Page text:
—I Don’t Want Food Poisoning

A:I’m going to go out on a limb here and guess that the “local” salsa you especially love is a fresh salsa. The surefire way to differentiate fresh salsa is that it is found in the refrigerated food section of the store. It’s made by simply combining the raw ingredients and letting them marinate together without ever having heat applied. Fresh salsa has a much more lively, vibrant and, well, fresh flavor than salsas that come in sealed jars in the unrefrigerated section. But the downside of fresh salsa is that it goes south in a hurry, even when it’s sitting in a sealed plastic tub in the grocery cooler. Once you open the tub and expose the salsa to air, the clock ticks even faster. I got so sick of this phenomenon years ago that I quit buying fresh salsa.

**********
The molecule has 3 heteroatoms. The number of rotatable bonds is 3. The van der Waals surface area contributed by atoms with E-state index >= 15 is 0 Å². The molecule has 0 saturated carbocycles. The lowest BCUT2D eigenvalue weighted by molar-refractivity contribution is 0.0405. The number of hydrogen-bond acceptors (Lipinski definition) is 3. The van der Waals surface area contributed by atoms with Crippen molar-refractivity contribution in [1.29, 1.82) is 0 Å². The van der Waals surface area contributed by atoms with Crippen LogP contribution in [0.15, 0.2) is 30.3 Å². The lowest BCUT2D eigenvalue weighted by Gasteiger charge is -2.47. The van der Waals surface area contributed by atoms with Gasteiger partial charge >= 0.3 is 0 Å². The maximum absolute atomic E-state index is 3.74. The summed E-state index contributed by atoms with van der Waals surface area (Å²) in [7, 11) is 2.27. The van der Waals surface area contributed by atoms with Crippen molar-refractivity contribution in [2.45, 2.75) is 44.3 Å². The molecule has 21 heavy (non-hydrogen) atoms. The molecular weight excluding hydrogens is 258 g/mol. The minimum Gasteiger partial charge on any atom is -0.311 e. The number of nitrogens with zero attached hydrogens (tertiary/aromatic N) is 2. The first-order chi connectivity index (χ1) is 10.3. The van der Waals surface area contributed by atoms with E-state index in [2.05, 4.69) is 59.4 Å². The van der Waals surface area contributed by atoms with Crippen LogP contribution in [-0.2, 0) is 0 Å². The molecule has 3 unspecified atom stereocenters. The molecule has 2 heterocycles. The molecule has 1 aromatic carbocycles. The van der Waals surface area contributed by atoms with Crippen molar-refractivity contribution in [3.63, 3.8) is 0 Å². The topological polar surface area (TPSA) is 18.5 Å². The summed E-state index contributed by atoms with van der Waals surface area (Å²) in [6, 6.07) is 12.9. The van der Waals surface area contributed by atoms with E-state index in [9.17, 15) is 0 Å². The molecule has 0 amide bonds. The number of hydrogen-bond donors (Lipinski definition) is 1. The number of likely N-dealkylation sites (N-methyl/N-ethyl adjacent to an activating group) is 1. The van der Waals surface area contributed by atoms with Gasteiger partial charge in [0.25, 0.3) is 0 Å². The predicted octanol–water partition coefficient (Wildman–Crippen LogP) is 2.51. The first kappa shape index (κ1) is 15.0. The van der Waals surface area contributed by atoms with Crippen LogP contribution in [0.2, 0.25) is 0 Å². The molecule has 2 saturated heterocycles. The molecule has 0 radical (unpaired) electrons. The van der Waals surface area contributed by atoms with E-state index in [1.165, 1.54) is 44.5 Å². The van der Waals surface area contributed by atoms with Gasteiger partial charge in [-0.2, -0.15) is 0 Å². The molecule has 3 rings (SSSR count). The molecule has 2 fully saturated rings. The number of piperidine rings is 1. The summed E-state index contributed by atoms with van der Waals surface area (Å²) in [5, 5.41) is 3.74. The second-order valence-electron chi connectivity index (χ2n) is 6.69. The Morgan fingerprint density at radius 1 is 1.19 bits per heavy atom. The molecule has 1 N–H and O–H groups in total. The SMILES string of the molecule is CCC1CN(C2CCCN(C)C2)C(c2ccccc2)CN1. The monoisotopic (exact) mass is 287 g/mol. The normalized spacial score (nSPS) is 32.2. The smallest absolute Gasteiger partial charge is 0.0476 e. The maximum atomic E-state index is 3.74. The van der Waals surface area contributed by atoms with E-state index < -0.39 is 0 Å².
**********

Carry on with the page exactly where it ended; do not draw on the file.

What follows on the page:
And though it took me a while to get over the fact that by switching to canned salsa I’d no longer be eating raw, fresh ingredients, the reality is that canned salsa can taste just as good. Canned salsa uses many of the same ingredients, though it generally doesn’t have the cilantro and lime. Once you open a jar of cooked salsa it will last up to a week before it goes bad. But before you open it, it will last a long time if it’s properly made. Thus, cooked salsa is clearly the preparation of choice for the DIY foodie who wants to put up a winter stash of salsa.